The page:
Now is a time for the world to understand that President Trump’s way of dealing with China is the correct way. The world realizes this also. You can see that European countries are slowly etching towards President Trump’s policy towards China and align with him because they realize that the bad behavior of CCP is so detrimental to daily life, to trade, to world peace. Being alone, they don’t have leverage against China. They know that they have to align together as the Western world to deal with China. All they want is not to get the CCP out of the planet, [but] for CCP to assimilate to the international values, so that the dealing [between] CCP with the world will be peaceful and beneficial.
All we want is for CCP to change [its] behavior. I think the only way is if the West and the free world align together to coerce China to face the reality that there’s only one system: the system of the Western civilization, which has evolved the institutions that safeguard [the] peace, safety, and freedom that we are now enjoying.
They cannot change the rule of the world, because it is the result of evolution. The CCP’s way of dealing [with] things is dictatorial and man-made. They can’t change something [that] is an evolution of history.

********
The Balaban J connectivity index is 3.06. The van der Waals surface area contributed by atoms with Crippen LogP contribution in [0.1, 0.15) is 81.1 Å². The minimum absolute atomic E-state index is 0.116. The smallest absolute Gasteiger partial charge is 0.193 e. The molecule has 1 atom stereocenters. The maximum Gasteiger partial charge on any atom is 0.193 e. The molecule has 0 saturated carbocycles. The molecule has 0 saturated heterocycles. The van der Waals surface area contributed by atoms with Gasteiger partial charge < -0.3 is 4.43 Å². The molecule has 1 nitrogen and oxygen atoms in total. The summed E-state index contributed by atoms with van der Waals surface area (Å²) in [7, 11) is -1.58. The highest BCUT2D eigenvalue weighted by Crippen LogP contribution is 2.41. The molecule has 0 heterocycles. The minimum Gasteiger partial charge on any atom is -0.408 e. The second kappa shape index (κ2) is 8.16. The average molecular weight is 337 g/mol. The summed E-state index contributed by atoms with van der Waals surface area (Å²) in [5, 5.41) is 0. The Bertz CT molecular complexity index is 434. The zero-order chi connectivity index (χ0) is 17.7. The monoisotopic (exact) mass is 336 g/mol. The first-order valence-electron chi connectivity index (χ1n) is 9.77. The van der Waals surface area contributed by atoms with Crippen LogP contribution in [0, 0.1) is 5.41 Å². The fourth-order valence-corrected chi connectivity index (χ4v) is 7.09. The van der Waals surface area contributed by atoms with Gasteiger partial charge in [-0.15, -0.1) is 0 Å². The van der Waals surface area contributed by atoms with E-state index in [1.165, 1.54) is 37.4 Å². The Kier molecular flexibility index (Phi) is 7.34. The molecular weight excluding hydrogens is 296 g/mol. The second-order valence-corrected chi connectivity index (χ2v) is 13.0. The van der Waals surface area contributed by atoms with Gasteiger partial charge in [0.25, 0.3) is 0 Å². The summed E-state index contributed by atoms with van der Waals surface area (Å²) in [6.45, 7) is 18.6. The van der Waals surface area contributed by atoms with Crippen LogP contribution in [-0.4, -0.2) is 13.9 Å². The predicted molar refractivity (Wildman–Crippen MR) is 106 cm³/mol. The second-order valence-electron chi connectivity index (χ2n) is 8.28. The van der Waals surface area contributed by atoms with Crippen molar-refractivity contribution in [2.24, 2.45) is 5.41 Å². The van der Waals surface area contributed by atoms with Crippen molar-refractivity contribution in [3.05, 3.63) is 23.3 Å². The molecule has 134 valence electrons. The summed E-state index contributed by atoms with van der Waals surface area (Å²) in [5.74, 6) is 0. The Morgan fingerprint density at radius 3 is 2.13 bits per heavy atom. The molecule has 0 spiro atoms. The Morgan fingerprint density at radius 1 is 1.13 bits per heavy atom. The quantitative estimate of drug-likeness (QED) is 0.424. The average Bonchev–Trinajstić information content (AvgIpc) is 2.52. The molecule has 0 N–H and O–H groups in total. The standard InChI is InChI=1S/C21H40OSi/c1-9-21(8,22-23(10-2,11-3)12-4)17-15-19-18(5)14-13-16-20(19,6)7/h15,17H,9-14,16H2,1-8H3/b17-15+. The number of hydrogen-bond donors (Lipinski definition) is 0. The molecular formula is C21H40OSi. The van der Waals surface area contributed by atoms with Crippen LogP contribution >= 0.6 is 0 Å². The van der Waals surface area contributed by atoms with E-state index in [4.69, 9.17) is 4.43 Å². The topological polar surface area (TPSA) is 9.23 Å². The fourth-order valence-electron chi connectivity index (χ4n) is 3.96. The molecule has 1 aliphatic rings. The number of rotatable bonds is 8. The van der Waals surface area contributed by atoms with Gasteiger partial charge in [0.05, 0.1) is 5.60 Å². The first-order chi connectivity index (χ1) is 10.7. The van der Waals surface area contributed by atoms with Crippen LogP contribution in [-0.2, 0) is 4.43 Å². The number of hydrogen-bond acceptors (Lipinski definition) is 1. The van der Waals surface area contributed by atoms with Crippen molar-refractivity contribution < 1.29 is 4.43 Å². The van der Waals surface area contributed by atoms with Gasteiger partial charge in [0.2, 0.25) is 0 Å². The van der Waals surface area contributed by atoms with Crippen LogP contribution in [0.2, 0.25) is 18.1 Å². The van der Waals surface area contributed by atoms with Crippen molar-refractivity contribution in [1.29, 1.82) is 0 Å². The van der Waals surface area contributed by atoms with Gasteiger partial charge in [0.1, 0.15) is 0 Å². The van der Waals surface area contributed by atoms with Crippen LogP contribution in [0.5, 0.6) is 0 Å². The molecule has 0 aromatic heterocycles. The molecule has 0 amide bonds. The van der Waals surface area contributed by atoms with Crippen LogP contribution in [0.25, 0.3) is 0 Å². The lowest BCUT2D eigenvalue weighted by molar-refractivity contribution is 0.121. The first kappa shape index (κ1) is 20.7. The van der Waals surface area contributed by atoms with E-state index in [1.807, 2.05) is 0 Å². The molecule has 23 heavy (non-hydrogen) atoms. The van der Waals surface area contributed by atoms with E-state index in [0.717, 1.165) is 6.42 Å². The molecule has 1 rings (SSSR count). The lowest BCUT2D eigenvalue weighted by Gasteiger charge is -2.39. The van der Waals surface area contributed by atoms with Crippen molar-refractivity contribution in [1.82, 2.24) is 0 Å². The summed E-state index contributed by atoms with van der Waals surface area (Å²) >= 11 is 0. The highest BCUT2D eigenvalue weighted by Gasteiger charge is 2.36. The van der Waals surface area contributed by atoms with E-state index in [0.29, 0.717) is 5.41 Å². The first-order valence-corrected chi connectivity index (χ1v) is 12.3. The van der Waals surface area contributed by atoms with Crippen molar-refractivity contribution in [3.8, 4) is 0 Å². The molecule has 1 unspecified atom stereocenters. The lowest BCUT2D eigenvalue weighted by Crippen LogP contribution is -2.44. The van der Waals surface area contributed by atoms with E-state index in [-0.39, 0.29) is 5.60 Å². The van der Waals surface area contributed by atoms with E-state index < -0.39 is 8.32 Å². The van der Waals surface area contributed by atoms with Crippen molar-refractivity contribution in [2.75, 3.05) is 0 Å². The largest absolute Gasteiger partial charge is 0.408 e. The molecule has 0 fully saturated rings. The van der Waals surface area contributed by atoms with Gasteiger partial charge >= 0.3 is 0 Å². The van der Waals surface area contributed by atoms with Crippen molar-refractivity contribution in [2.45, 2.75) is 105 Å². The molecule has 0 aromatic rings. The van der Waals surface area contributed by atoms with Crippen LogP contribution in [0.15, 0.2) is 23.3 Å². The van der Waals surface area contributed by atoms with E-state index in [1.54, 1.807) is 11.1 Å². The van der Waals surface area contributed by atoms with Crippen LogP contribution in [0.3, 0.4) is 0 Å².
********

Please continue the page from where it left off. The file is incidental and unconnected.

Q: When you say that President Trump’s policy towards China has been effective, you mean his tariffs and trade war, correct?
Yeah, I think the trade war is the result of the conflict of values.
Q: Why do you see it as effective?
I think it’s effective because, first, it wakes up the whole world to [how to] deal with China. Second, if we don’t deal with China now, when China gets even stronger, there is no way we are going to deal with China but to accept the way that they deal with the world.
I think it’s about time the world wakes up to the fact that we have to change the attitude and behavior of China if you want peace in [the] future.
Q: Do you feel the beginning of a change in the way the world—not just the US, you also mentioned Europe—is treating China?
I think so. I think the pandemic has been a Pearl Harbor to the world, [waking] up the world to the true face of CCP. The deception, the cover-up, the irresponsibility it showed [for] the world at large. I think Hong Kong just galvanized the problem between the West and CCP.
Q: The past two years have seen huge demonstrations in Hong Kong. That would obviously be much harder to do now, with the new law. How do you see the pro-democracy movement evolving, now that the law is in effect? Do you think the protests will wind down, or perhaps people will still go out into the streets en masse?